In commemoration of Pride Month and the 50th year since the Stonewall Inn riots in New York, Outsports is profiling one out athlete daily who embodies the “Stonewall Spirit,” reflecting the courage of those who launched the modern LGBTQ rights movement.
By all accounts, Robbie Rogers should have been on top of the world in 2013. His four years with the Columbus Crew had led to an MLS Cup title in 2008 and two Supporters’ Shield victories, representing the best regular season record in the league. He then successfully transferred to English football and, after recovering from an ankle injury, had just returned to the active roster on Leeds United.
And then out of nowhere, he mysteriously dropped out of sight. There was a brief announcement that Rogers and Leeds had mutually agreed to part ways with no further explanation and then silence. After a few weeks, the then-25 year old posted a message on his blog that revealed he was gay and was stepping away from the sport, proclaiming “It’s time to discover myself away from football.”
In doing so, Rogers became only the third soccer player ever to publicly come out. And after a short retirement period, it wasn’t long before he realized that he could do the most good by being out as an active player. Inspired by an audience of kids at an LGBT Youth Forum speech he gave shortly after coming out, Rogers announced that he was returning as an active player in MLS. As he explained to USA Today:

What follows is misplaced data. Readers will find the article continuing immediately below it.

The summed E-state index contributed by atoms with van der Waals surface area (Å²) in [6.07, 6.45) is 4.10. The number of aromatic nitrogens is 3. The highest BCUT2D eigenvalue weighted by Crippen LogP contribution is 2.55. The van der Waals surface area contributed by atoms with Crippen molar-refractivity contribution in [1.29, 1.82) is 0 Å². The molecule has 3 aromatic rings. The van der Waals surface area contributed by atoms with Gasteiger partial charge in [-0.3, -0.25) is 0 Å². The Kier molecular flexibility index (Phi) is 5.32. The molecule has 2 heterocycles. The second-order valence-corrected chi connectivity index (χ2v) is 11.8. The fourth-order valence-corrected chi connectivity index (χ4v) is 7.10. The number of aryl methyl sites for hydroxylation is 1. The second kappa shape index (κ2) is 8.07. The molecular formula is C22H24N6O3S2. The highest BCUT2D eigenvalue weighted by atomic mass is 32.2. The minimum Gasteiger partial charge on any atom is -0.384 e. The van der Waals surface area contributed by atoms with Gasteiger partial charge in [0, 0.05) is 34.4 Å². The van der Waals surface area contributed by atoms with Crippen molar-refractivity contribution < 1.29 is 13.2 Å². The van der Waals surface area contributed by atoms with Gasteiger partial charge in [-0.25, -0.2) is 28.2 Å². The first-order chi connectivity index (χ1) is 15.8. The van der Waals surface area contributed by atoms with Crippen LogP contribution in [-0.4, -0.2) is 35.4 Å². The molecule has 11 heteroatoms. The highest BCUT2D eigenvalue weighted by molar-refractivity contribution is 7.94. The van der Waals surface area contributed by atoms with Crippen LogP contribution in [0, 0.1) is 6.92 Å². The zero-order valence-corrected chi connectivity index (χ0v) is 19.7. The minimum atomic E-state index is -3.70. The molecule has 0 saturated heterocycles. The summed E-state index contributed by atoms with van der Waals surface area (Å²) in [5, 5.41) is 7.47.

“These kids are standing up for themselves and changing the world, and I’m 25, I have a platform and a voice to be a role model. How much of a coward was I not to step up to the plate?”
Rogers did much more than simply step up, joining the Los Angeles Galaxy and overcoming another injury to help lead them to a 2014 MLS Cup title. In doing so, he became the first publicly out male athlete to win a team sports championship in the United States, showing that he had more than answered his own call to be a role model both on the field and off.
As the years went on, Rogers’ accumulated injuries eventually proved to be too much, leading him to miss the entire 2017 season and subsequently retire for good at the end of that year. Since then, he has concentrated on family life, marrying longtime partner and director Greg Berlanti shortly after his retirement.
Rogers and Berlanti had already been raising their son Caleb at the time of their wedding and in May of 2019, the couple announced the birth of their daughter Mia via Instagram. Last year, in a brief combination of their respective personal and professional lives, Rogers had a blink-and-you’ll-miss-it cameo in Berlanti’s “Love, Simon” as a soccer coach.
At the time of his first retirement, Rogers was already a champion. Thanks to the person he became after coming back, he goes down in sports history as so much more.
Our “Stonewall Spirit” series continues tomorrow and every day during Pride.